Washington (CNN) - The Obama administration is facing fresh criticism for its handling of the immigration crisis from two voices at the center of the debate.
Rep. Henry Cuellar, D-Texas, and Mayor Alan Long of Murrieta, California - the small town that rose up in protest after federal officials bused illegal immigrants to a facility there - both criticized the administration for failing to fix a broken system and address what they called a foreseeable problem.
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"With all due respect to the administration, they're one step behind. They should have seen this coming a long time ago," Cuellar, a red-state Democrat, told CNN's Candy Crowley on "State of the Union." His district sits right beside the U.S.-Mexican border in southern Texas.
"This is a national problem, and the world showed up on our doorsteps. We didn't have a lot of answers early on, and there were some legitimate concerns, health concerns and humane concerns," Long told Crowley on CNN, adding, "Those were questions that we just didn't get any answers to."
Crowds of angry protesters, both pro- and anti-immigration, flooded Long's town last week. What started as a concern of local residents became the latest flashpoint in a national debate, according to Long, who emphasized that Murrieta is "a caring, compassionate community. I can't speak for the rest of the world that showed up at our doorsteps."
"Our plan this entire time was to make sure we provided the safety for everyone, protesters on both sides and anyone who comes through the city of Murrieta. And that plan still is in place," he said, asserting that it was the Border Patrol who decided to redirect the buses of illegal immigrants to a San Diego facility.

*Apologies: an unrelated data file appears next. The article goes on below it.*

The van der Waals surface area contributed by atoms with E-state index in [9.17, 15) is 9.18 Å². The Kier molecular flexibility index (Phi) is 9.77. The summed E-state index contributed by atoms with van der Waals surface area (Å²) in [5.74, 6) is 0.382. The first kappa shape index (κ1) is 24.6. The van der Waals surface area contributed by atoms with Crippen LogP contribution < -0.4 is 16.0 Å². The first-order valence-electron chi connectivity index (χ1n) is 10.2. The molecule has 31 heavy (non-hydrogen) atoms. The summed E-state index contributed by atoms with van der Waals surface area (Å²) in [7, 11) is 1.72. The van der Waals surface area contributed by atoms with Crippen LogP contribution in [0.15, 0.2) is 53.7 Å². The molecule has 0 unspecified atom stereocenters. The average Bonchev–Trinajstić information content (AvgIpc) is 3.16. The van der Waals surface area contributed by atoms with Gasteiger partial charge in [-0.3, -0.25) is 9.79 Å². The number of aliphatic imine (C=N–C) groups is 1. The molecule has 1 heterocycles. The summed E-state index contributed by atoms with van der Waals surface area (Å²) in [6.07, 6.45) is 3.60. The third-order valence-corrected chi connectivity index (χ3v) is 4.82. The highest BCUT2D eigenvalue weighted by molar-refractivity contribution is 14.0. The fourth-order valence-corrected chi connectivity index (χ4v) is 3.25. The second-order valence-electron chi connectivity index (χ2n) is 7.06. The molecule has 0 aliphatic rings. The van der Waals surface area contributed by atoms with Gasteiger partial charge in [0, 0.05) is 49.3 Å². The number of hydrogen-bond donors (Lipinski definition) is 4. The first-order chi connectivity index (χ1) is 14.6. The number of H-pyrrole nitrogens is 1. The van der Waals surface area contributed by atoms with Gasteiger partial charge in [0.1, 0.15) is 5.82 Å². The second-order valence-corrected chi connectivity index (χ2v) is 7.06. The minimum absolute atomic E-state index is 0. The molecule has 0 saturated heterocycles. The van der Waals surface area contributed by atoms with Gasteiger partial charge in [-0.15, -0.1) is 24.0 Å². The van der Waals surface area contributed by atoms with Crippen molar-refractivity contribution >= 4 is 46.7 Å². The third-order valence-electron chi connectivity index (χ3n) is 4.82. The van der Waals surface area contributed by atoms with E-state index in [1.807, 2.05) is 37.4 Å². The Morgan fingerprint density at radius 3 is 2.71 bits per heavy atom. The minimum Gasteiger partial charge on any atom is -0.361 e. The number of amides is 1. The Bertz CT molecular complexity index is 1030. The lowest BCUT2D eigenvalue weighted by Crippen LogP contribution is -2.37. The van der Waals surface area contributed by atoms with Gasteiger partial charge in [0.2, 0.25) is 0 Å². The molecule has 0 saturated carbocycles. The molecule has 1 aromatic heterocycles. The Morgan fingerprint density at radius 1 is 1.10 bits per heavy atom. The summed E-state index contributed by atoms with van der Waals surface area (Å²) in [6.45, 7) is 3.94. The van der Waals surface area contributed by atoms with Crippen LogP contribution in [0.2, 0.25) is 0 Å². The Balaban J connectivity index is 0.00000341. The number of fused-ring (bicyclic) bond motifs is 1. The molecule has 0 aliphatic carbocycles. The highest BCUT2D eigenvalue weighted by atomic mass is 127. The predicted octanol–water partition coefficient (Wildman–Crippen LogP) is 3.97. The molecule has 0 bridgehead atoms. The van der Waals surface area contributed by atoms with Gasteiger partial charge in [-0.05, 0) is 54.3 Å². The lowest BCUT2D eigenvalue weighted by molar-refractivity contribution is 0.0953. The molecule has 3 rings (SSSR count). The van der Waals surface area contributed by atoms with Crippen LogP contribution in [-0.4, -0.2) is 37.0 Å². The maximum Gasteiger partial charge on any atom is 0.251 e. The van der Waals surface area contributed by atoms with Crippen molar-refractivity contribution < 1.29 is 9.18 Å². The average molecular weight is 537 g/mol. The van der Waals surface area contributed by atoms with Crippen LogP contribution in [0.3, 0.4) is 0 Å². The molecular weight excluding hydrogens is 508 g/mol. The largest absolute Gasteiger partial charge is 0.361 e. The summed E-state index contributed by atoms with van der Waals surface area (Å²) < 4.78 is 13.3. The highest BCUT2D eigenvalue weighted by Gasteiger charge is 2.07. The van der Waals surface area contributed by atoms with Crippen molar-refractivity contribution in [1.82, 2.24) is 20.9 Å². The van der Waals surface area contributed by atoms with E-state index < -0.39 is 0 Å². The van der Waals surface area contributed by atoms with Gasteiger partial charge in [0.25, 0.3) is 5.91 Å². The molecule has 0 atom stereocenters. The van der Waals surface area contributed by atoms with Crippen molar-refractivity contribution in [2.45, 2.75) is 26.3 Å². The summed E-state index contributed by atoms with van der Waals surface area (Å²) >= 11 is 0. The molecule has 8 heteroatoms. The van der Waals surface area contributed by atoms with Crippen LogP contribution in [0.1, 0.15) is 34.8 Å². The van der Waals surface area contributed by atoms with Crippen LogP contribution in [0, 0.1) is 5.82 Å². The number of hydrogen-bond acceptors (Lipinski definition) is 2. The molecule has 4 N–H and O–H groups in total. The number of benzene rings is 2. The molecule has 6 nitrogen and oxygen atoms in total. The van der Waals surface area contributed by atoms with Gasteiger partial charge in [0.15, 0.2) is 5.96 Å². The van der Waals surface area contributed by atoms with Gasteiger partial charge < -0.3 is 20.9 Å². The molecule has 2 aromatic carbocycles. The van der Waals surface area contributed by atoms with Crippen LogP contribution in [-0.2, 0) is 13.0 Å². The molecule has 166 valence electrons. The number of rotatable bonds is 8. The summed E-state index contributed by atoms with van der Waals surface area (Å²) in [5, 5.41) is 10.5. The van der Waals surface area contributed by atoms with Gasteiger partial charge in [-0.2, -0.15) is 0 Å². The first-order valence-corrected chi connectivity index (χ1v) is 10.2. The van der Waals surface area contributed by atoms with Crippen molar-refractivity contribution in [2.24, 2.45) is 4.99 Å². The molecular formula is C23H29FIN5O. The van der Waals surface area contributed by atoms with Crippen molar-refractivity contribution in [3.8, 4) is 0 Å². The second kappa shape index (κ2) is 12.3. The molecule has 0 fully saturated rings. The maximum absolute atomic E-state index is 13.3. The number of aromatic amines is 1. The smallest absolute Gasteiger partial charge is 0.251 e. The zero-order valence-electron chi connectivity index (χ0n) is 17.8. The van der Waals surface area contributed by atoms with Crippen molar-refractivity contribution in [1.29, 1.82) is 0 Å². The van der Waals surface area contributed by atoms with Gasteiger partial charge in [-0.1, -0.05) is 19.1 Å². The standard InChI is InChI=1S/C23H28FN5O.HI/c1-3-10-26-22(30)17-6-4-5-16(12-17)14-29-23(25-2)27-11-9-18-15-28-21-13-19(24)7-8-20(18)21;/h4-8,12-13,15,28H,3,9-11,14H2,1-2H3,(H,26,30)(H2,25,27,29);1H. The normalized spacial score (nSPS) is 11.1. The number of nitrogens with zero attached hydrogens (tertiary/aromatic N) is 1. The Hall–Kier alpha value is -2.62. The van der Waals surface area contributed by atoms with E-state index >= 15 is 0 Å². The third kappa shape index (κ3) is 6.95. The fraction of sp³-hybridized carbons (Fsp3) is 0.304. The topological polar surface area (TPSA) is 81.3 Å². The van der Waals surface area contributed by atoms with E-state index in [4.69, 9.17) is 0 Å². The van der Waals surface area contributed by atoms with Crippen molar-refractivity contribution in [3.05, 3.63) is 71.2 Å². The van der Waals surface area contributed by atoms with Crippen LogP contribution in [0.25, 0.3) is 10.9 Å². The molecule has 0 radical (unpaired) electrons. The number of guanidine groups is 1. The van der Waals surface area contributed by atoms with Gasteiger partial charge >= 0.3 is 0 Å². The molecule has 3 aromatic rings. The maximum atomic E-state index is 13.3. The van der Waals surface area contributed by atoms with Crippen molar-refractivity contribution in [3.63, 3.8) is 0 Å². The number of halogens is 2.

Earlier in the week, Long blamed the immigration crisis on "a failure to enforce federal law at the federal level."
But Cuellar was quick to point to problems south of the border as well.
Beyond poverty and violence, he said, drug cartels have organized human trafficking rings that make millions by charging around $5,000 per person to get across the border.
"It's a big-money situation," he argued. "The organizations are trying to flood the zones and come in." He estimated that traffickers have made $240 million on the 48,000 immigrants that have crossed the border illegally.
Even if the problems are down south, the solution is here at home, according to Cuellar.
"We're hoping that we can get that money, so we can provide more detention spaces, more flights," to return illegal immigrants to their country of origin, he said, referring to the $2 billion President Obama has requested from Congress.
It will also require legislation. Cuellar pointed to a "2008 human trafficking law that needs to be changed" because it "is an incentive that, if you bring a child over here or your child by themselves, you're going to be let go."
The William Wilberforce Trafficking Victims Protection Reauthorization Act of 2008 added protections for unaccompanied minors who entered into the U.S. illegally.
"The system that is in place right now lures these people into thinking they're coming to a better place," agreed Long. "We have to fix that."